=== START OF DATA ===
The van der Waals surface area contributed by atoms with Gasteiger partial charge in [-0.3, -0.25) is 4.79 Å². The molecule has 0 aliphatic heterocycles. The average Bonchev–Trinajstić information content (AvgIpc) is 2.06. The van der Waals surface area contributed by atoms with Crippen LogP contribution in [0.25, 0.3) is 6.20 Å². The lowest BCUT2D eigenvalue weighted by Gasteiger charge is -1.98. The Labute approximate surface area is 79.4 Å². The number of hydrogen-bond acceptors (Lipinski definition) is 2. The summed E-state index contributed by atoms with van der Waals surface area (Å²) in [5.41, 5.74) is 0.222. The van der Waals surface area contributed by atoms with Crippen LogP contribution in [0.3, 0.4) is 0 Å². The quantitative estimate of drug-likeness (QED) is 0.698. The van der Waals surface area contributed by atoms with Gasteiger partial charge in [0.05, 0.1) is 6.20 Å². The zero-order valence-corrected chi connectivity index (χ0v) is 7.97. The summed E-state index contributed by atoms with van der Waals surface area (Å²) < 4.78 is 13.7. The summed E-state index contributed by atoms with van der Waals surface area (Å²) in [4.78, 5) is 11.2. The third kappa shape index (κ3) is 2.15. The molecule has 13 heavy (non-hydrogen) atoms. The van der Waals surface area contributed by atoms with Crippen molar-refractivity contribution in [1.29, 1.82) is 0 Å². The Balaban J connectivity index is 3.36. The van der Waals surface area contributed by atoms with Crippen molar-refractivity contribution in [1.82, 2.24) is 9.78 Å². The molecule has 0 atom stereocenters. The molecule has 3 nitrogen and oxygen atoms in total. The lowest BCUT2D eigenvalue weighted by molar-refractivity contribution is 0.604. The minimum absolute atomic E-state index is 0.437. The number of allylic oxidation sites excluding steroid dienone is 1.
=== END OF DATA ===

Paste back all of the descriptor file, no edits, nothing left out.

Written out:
The van der Waals surface area contributed by atoms with Gasteiger partial charge in [-0.3, -0.25) is 4.79 Å². The molecule has 0 aliphatic heterocycles. The average Bonchev–Trinajstić information content (AvgIpc) is 2.06. The van der Waals surface area contributed by atoms with Crippen LogP contribution in [0.25, 0.3) is 6.20 Å². The lowest BCUT2D eigenvalue weighted by Gasteiger charge is -1.98. The Labute approximate surface area is 79.4 Å². The number of hydrogen-bond acceptors (Lipinski definition) is 2. The summed E-state index contributed by atoms with van der Waals surface area (Å²) in [5.41, 5.74) is 0.222. The van der Waals surface area contributed by atoms with Crippen LogP contribution in [0.3, 0.4) is 0 Å². The quantitative estimate of drug-likeness (QED) is 0.698. The van der Waals surface area contributed by atoms with Gasteiger partial charge in [0.05, 0.1) is 6.20 Å². The zero-order valence-corrected chi connectivity index (χ0v) is 7.97. The summed E-state index contributed by atoms with van der Waals surface area (Å²) < 4.78 is 13.7. The summed E-state index contributed by atoms with van der Waals surface area (Å²) in [4.78, 5) is 11.2. The third kappa shape index (κ3) is 2.15. The molecule has 13 heavy (non-hydrogen) atoms. The van der Waals surface area contributed by atoms with Crippen molar-refractivity contribution in [1.29, 1.82) is 0 Å². The Balaban J connectivity index is 3.36. The van der Waals surface area contributed by atoms with Crippen molar-refractivity contribution in [1.82, 2.24) is 9.78 Å². The molecule has 0 atom stereocenters. The molecule has 3 nitrogen and oxygen atoms in total. The lowest BCUT2D eigenvalue weighted by molar-refractivity contribution is 0.604. The minimum absolute atomic E-state index is 0.437. The number of allylic oxidation sites excluding steroid dienone is 1.